THE saints and just, from the beginning of time and throughout the world, who have been made perfect, everlasting monuments of God’s infinite power and clemency, praise His goodness without ceasing; casting their crowns before His throne they give to Him all the glory of their triumphs: “His gifts alone in us He crowns.”
“The saints must be honored as friends of Christ and children and heirs of God, as John the theologian and evangelist says: ‘But as many as received him, he gave them the power to be made the sons of God....’ Let us carefully observe the manner of life of all the apostles, martyrs, ascetics and just men who announced the coming of the Lord. And let us emulate their faith, charity, hope, zeal, life, patience under suffering, and perseverance unto death, so that we may also share their crowns of glory” Exposition of the Orthodox Faith

Called in the Gospel the Mother of Jesus, Mary is acclaimed by Elizabeth, at the prompting of the Spirit and even before the birth of her son, as the Mother of my Lord (Lk 1:43; Jn 2:1; 19:25; cf. Mt 13:55; et al.). In fact, the One whom she conceived as man by the Holy Spirit, who truly became her Son according to the flesh, was none other than the Father's eternal Son,  the second person of the Holy Trinity.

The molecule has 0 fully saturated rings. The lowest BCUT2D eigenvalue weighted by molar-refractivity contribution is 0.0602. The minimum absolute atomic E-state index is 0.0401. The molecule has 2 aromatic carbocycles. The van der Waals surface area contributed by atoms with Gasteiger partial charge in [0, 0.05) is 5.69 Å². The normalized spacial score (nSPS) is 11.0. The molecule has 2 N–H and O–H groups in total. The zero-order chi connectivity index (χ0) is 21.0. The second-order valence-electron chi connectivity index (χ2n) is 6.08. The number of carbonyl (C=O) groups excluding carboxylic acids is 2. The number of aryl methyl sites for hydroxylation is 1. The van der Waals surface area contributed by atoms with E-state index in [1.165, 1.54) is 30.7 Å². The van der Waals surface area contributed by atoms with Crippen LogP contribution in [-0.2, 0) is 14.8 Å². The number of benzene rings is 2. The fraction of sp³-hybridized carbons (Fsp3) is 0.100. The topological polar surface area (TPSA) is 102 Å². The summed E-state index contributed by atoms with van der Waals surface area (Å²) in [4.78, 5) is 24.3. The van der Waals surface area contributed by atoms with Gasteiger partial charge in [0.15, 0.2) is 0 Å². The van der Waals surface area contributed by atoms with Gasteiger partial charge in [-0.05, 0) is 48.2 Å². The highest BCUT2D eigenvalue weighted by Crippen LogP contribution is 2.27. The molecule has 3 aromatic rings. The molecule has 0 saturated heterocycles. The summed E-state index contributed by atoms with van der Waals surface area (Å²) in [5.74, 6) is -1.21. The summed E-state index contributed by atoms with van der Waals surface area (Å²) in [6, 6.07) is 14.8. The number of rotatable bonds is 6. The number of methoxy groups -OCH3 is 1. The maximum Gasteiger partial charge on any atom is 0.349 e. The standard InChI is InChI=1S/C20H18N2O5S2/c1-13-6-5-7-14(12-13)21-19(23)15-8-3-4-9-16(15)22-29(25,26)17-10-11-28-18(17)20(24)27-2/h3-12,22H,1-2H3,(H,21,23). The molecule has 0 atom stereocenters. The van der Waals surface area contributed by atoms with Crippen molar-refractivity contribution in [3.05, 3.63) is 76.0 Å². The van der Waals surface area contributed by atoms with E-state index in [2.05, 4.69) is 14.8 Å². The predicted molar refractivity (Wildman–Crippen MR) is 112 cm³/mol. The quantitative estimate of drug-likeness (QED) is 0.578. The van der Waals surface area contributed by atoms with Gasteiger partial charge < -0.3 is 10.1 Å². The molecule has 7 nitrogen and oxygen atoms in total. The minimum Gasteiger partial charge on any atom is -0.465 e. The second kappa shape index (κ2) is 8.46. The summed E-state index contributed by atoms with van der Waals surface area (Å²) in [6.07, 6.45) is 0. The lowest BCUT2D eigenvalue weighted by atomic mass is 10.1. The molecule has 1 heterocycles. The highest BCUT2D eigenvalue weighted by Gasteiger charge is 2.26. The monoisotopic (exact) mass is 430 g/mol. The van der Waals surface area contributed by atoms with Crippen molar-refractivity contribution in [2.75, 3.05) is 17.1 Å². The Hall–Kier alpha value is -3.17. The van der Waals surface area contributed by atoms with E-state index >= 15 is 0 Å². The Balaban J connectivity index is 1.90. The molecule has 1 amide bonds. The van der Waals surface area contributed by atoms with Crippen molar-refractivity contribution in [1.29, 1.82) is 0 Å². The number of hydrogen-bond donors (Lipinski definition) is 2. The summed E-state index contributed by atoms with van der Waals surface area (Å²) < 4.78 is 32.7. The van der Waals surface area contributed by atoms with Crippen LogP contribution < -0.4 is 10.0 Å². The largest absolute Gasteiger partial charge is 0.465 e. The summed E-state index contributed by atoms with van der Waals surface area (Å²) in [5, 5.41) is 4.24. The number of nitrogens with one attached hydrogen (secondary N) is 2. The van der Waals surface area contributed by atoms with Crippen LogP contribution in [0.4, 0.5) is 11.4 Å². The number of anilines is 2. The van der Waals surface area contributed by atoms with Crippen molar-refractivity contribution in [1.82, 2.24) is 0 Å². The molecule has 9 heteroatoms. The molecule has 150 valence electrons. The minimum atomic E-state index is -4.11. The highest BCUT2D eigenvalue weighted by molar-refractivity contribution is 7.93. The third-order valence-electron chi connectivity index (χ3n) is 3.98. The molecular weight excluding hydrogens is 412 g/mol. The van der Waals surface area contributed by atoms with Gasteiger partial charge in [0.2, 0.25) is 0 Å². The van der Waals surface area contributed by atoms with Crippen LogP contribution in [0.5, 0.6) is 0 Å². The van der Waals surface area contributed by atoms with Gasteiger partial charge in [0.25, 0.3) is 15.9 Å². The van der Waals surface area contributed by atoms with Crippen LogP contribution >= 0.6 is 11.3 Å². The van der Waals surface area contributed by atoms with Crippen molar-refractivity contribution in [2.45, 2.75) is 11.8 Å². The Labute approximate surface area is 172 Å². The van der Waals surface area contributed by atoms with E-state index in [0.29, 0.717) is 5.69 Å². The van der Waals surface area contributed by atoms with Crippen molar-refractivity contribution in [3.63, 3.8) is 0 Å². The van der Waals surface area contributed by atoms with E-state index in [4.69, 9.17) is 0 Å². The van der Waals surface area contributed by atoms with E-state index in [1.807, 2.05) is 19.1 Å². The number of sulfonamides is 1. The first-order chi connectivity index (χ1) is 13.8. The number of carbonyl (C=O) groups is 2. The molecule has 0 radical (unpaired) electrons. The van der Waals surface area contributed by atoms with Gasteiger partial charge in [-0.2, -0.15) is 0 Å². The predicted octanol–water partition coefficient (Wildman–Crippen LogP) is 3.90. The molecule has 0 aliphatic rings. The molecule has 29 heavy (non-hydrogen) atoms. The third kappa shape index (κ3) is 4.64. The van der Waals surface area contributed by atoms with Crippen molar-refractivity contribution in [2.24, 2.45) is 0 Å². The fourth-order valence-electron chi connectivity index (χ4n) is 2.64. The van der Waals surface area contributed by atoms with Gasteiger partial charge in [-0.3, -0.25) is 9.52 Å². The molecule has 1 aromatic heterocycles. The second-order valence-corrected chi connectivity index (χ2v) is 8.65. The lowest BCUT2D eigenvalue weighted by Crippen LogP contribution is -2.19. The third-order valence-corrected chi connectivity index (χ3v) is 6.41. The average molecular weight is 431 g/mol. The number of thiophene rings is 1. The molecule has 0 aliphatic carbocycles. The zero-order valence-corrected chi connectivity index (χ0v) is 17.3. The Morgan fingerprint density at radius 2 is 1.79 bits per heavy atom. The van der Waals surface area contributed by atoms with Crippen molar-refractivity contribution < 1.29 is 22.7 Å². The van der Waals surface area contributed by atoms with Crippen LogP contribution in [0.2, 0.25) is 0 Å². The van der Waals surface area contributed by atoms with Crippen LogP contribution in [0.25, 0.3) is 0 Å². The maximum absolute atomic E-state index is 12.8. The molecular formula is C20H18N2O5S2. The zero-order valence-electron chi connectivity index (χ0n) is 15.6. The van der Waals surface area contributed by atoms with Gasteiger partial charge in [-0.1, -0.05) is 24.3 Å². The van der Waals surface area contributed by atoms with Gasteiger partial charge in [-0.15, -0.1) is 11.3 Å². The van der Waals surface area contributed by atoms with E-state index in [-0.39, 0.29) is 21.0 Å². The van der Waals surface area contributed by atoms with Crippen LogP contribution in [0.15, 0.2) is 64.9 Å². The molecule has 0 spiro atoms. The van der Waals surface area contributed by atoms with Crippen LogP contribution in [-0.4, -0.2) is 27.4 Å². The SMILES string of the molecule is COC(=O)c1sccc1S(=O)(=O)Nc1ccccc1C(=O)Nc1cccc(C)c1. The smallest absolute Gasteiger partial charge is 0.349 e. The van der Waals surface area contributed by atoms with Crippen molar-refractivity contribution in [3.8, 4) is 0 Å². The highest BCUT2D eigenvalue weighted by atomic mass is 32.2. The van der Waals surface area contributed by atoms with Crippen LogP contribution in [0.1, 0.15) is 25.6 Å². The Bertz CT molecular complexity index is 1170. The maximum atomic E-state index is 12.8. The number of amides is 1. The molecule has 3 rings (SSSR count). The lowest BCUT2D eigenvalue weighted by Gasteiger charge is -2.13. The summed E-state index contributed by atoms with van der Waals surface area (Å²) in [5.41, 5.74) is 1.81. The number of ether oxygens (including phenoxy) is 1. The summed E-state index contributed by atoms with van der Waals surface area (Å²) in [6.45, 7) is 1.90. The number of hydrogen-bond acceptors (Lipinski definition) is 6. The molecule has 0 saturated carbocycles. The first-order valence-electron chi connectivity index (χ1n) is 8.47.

Hence the Church confesses that Mary is truly Mother of God (Theotokos).
Catechism of the Catholic Church 495, quoting the Council of Ephesus (431): DS 251.
Nine First Fridays Devotion to the Sacred Heart ... From the writings of St. Margaret Mary Alacoque
On Friday during Holy Communion, He said these words to me, His unworthy slave, if I mistake not:
I promise you in the excessive mercy of my Heart that its all-powerful love will grant to all those who receive Holy Communion on nine first Fridays of consecutive months the grace of final repentance; they will not die under my displeasure or without receiving their sacraments, my divine Heart making itself their assured refuge at the last moment.
Margaret Mary was inspired by Christ to establish the Holy Hour and to pray lying prostrate with her face to the ground from eleven till midnight on the eve of the first Friday of each month, to share in the mortal sadness.
He endured when abandoned by His Apostles in His Agony, and to receive holy Communion on the first Friday of every month. In the first great revelation, He made known to her His ardent desire to be loved by men and His design of manifesting His Heart with all Its treasures of love and mercy, of sanctification and salvation.
He appointed the Friday after the octave of the feast of Corpus Christi as the feast of the Sacred Heart; He called her the Beloved Disciple of the Sacred Heart, and the heiress of all Its treasures. The love of the Sacred Heart was the fire which consumed her, and devotion to the Sacred Heart is the refrain of all her writings. In her last illness she refused all alleviation, repeating frequently: What have I in heaven and what do I desire on earth, but Thee alone, O my God, and died pronouncing the Holy Name of Jesus.